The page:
As a mediator, Mandela saw the importance of the many political processes under way in Burundi and speculated that ‘if harnessed and directed at constructive routes’, these processes ‘could form the basis for lasting political settlement’. [3] Building on these dynamics was deemed particularly vital if peace was to be sustained in states where conflicts were primarily based on identity politics, or the politics of inclusion and exclusion, and where civilians bore the brunt of suffering. It is here that women gained their entry point into the peacemaking process. Burundian women had worked for many years implementing local peace initiatives but had consistently been excluded from the formal peace process at the national level. By making the peace negotiations a more public affair, Mandela called on civil society groups and women’s groups to input into the design of the Arusha Peace and Reconciliation Agreement, which was eventually signed on 28 August 2000.

Working with the United Nations Development Fund for Women (UNIFEM) and the Mwalimu Nyerere Foundation, Mandela supported an All-Party Burundi women’s peace conference on 17-20 July 2000 in Arusha, Tanzania. Over 50 Burundian women representatives from the 19 Burundian organisations involved in the peace negotiations attended and together put forward several gender specific demands. Among these were the inclusion of a women’s charter in the constitution, measures to ensure women’s security, women’s rights to land, inheritance and education, and an end to impunity for both gender based war crimes and domestic violence. These recommendations were presented by Mandela to the 19 organisations, who accepted all of the women’s recommendations – although their request to have a 30 per cent quota for women at all political decision making levels did not feature in the final peace agreement, and only later would women achieve a stronger political voice in Burundi.[4]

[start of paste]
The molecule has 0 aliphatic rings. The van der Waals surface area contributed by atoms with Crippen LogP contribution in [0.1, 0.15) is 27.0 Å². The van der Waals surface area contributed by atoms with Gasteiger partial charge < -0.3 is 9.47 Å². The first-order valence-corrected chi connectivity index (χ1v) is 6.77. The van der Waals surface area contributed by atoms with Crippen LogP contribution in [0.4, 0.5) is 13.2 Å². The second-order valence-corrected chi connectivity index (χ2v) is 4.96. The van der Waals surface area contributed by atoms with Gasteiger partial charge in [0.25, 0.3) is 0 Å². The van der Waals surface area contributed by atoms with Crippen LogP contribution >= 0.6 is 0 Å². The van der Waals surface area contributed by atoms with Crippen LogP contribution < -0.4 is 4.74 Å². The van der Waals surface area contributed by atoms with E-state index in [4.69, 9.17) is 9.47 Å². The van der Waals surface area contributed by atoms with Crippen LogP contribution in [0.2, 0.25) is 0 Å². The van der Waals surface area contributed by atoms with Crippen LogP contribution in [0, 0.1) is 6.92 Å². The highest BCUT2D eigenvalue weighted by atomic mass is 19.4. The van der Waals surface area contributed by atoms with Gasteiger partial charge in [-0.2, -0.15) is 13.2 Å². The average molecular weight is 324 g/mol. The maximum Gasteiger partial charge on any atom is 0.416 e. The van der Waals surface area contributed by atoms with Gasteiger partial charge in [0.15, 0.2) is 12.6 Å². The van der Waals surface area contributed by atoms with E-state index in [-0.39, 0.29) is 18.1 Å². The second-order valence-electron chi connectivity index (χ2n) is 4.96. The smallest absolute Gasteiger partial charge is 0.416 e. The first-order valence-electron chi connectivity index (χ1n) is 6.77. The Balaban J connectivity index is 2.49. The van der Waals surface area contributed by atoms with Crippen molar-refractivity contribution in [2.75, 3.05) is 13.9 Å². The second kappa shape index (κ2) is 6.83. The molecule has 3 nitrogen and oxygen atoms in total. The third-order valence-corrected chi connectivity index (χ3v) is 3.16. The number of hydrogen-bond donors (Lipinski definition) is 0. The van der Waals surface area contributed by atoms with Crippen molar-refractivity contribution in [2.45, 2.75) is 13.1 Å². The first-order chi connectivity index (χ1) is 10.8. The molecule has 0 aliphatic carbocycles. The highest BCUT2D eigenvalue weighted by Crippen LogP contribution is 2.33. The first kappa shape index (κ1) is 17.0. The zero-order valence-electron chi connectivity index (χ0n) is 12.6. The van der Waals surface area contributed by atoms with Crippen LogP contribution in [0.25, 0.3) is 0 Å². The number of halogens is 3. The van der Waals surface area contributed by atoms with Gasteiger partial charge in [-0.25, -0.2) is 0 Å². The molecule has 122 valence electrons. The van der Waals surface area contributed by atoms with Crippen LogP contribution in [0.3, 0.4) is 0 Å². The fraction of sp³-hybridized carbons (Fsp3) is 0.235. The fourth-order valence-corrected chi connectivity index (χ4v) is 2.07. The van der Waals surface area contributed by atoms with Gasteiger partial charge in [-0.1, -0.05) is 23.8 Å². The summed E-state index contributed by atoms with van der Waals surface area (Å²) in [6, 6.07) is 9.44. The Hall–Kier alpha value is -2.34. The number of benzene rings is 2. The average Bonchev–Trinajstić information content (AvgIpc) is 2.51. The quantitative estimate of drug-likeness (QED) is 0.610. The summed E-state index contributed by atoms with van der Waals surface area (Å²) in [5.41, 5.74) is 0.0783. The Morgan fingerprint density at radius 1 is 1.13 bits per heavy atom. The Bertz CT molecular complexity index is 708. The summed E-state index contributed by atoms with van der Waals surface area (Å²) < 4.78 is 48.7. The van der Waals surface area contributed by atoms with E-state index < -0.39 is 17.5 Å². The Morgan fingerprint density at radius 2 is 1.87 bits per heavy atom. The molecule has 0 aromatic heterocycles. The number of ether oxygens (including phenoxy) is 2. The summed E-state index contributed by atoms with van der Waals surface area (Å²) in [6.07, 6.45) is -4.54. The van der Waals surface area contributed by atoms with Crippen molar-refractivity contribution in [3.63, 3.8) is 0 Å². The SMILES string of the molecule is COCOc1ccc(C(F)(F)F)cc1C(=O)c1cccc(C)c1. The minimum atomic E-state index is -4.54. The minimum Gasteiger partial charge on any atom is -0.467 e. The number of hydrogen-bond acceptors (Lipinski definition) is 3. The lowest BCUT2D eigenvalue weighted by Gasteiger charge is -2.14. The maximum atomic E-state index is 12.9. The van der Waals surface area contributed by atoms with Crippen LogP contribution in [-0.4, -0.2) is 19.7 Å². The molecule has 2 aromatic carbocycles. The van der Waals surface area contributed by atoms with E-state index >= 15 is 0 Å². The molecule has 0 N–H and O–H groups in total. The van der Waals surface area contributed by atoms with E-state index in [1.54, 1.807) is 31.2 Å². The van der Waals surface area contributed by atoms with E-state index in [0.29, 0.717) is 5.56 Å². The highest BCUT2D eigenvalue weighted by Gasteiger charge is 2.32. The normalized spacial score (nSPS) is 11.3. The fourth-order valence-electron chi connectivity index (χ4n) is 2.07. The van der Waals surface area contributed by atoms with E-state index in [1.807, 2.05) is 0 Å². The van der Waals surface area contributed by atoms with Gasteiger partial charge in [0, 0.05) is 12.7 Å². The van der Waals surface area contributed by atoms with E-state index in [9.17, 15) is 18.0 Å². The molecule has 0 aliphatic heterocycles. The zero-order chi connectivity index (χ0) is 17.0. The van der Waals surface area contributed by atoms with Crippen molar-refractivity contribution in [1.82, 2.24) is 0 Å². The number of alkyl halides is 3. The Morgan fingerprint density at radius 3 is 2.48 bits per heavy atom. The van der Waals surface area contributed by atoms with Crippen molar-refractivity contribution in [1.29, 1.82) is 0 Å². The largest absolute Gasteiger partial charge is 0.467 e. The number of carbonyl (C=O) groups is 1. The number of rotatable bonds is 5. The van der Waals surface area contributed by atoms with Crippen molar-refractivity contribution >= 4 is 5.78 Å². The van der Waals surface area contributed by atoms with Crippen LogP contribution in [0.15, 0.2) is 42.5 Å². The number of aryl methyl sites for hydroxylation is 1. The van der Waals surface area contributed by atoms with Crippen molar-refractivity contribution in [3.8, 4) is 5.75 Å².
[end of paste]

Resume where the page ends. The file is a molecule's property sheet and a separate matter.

Leading by example

Mandela’s efforts to engage Burundian women could not have been better timed.  Women’s transnational mobilisation to reform international law and institutions had led to the ratification of the landmark UN Security Council Resolution 1325 – on Women, Peace and Security in 31 October 2000. The work of Mandela and his partners provided a practical example of how women could be brought into peacemaking processes at all levels, and as a result Resolution 1325 acquired greater legitimacy internationally. As former Executive Director of the United Nations Development Fund for Women (UNIFEM), now UN Executive Secretary for the UN Economic and Social Commission for Asia and the Pacific, Dr. Noeleen Heyzer observed in July 2013, Mandela ‘was one of the first world leaders to truly grasp the importance of the adoption of Resolution 1325…it was he who helped us breathe life into its implementation’.[5]